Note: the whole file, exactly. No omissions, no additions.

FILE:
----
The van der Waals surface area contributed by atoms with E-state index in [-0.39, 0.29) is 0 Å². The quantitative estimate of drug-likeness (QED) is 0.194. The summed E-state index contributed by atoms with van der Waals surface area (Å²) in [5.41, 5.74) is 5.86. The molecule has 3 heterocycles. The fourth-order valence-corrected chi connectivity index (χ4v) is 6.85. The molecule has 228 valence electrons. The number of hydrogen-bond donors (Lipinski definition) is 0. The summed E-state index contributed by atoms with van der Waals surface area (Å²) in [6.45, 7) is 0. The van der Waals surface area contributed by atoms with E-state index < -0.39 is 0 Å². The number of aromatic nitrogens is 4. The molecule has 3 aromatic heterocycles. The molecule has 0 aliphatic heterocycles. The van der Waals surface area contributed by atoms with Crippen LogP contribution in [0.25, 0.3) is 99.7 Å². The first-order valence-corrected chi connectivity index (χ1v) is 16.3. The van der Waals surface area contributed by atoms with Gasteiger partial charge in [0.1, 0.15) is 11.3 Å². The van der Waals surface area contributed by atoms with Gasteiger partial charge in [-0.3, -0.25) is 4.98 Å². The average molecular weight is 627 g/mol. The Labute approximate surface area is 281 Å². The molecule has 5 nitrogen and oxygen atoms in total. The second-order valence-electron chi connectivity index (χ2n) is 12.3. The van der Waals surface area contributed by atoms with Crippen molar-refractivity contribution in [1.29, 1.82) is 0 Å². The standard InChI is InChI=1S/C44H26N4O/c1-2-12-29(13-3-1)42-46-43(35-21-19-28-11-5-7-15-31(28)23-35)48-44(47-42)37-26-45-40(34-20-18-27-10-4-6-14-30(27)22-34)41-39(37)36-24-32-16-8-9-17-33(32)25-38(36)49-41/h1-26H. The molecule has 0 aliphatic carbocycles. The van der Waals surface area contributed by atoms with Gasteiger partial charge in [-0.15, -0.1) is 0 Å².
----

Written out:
The van der Waals surface area contributed by atoms with E-state index in [-0.39, 0.29) is 0 Å². The quantitative estimate of drug-likeness (QED) is 0.194. The summed E-state index contributed by atoms with van der Waals surface area (Å²) in [5.41, 5.74) is 5.86. The molecule has 3 heterocycles. The fourth-order valence-corrected chi connectivity index (χ4v) is 6.85. The molecule has 228 valence electrons. The number of hydrogen-bond donors (Lipinski definition) is 0. The summed E-state index contributed by atoms with van der Waals surface area (Å²) in [6.45, 7) is 0. The van der Waals surface area contributed by atoms with E-state index < -0.39 is 0 Å². The number of aromatic nitrogens is 4. The molecule has 3 aromatic heterocycles. The molecule has 0 aliphatic heterocycles. The van der Waals surface area contributed by atoms with Crippen LogP contribution in [0.25, 0.3) is 99.7 Å². The first-order valence-corrected chi connectivity index (χ1v) is 16.3. The van der Waals surface area contributed by atoms with Gasteiger partial charge in [0.1, 0.15) is 11.3 Å². The van der Waals surface area contributed by atoms with Gasteiger partial charge in [-0.3, -0.25) is 4.98 Å². The average molecular weight is 627 g/mol. The Labute approximate surface area is 281 Å². The molecule has 5 nitrogen and oxygen atoms in total. The second-order valence-electron chi connectivity index (χ2n) is 12.3. The van der Waals surface area contributed by atoms with Crippen molar-refractivity contribution in [1.29, 1.82) is 0 Å². The standard InChI is InChI=1S/C44H26N4O/c1-2-12-29(13-3-1)42-46-43(35-21-19-28-11-5-7-15-31(28)23-35)48-44(47-42)37-26-45-40(34-20-18-27-10-4-6-14-30(27)22-34)41-39(37)36-24-32-16-8-9-17-33(32)25-38(36)49-41/h1-26H. The molecule has 0 aliphatic carbocycles. The van der Waals surface area contributed by atoms with Gasteiger partial charge in [-0.15, -0.1) is 0 Å².